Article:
## Abstrakti

Barkhausen noise testing (BNT) is a nondestructive method for investigating many properties of ferromagnetic materials. The most common application is the monitoring of grinding burns caused by introducing locally high temperatures while grinding. Other features, such as microstructure, residual stress changes, hardening depth, and so forth, can be monitored as well. Nevertheless, because BNT is a method based on a complex magnetoelectric phenomenon, it is not yet standardized. Therefore, there is a need to study the traceability and stability of the measurement method. This study aimed to carry out a statistical analysis of ferromagnetic samples after grinding processes by the use of BNT. The first part of the experiment was to grind samples in different facilities (Sweden and Finland) with similar grinding parameters, different grinding wheels, and different hardness values. The second part was to evaluate measured BNT parameters to determine significant factors affecting BNT signal value. The measurement data from the samples were divided into two different batches according to where they were manufactured. Both grinding batches contained measurement data from three different participants. The main feature for calculation was the root-mean-square (RMS) value. The first processing step was to normalize the RMS values for all the measurements. A standard analysis of variance (ANOVA) was applied for the normalized dataset. The ANOVA showed that the grinding parameters had a significant impact on the BNT signal value, while the other investigated factors (e.g., participant) were negligible. The reasons for this are discussed at the end of the paper.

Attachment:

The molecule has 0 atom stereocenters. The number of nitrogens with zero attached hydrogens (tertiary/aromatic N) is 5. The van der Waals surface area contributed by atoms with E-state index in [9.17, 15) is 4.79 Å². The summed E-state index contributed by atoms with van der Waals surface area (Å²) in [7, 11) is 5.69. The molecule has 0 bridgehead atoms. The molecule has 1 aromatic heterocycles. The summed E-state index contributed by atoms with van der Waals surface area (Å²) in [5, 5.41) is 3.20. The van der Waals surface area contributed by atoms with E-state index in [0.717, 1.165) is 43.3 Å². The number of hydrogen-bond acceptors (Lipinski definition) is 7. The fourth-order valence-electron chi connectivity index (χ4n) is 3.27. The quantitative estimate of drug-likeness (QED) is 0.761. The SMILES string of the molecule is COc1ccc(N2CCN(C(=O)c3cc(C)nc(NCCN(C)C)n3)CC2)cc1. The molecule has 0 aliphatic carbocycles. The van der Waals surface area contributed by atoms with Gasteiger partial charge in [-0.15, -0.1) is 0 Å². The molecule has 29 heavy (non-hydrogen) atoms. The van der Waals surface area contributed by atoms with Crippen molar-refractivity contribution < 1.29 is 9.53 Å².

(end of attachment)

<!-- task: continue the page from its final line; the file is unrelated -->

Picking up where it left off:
Alkuperäiskieli | Englanti |
---|---|

Artikkeli | 4716 |

Julkaisu | Sensors (Switzerland) |

Vuosikerta | 19 |

Numero | 21 |

DOI - pysyväislinkit | |

Tila | Julkaistu - 1 marrask. 2019 |

OKM-julkaisutyyppi | A1 Alkuperäisartikkeli tieteellisessä aikakauslehdessä |

## Julkaisufoorumi-taso

- Jufo-taso 1

## !!ASJC Scopus subject areas

- Analytical Chemistry
- Biochemistry
- Atomic and Molecular Physics, and Optics
- Instrumentation
- Electrical and Electronic Engineering